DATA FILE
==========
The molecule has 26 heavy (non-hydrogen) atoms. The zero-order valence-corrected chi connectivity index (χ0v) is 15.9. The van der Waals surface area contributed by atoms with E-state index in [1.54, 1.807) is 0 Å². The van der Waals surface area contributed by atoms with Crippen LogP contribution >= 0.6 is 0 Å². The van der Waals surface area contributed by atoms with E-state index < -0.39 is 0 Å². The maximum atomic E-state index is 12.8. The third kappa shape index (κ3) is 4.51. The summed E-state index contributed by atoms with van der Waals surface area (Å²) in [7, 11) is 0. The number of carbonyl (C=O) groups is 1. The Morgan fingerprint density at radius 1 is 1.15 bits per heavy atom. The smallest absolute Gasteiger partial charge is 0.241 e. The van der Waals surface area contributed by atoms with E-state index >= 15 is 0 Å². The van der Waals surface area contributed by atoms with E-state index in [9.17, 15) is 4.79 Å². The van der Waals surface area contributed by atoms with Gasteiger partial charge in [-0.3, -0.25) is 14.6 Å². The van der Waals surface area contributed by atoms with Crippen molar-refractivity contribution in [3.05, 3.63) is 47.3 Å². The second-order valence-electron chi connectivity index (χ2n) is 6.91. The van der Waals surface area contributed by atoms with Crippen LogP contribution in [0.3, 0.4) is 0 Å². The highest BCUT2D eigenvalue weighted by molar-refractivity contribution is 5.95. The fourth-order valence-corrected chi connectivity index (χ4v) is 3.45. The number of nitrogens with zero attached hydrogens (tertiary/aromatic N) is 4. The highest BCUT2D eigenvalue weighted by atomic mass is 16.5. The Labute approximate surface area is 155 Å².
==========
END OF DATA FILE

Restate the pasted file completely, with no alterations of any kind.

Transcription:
The molecule has 26 heavy (non-hydrogen) atoms. The zero-order valence-corrected chi connectivity index (χ0v) is 15.9. The van der Waals surface area contributed by atoms with E-state index in [1.54, 1.807) is 0 Å². The van der Waals surface area contributed by atoms with Crippen LogP contribution >= 0.6 is 0 Å². The van der Waals surface area contributed by atoms with E-state index < -0.39 is 0 Å². The maximum atomic E-state index is 12.8. The third kappa shape index (κ3) is 4.51. The summed E-state index contributed by atoms with van der Waals surface area (Å²) in [7, 11) is 0. The number of carbonyl (C=O) groups is 1. The Morgan fingerprint density at radius 1 is 1.15 bits per heavy atom. The smallest absolute Gasteiger partial charge is 0.241 e. The van der Waals surface area contributed by atoms with E-state index >= 15 is 0 Å². The van der Waals surface area contributed by atoms with E-state index in [9.17, 15) is 4.79 Å². The van der Waals surface area contributed by atoms with Gasteiger partial charge in [-0.3, -0.25) is 14.6 Å². The van der Waals surface area contributed by atoms with Crippen molar-refractivity contribution in [3.05, 3.63) is 47.3 Å². The second-order valence-electron chi connectivity index (χ2n) is 6.91. The van der Waals surface area contributed by atoms with Crippen LogP contribution in [0.3, 0.4) is 0 Å². The highest BCUT2D eigenvalue weighted by molar-refractivity contribution is 5.95. The fourth-order valence-corrected chi connectivity index (χ4v) is 3.45. The number of nitrogens with zero attached hydrogens (tertiary/aromatic N) is 4. The highest BCUT2D eigenvalue weighted by atomic mass is 16.5. The Labute approximate surface area is 155 Å².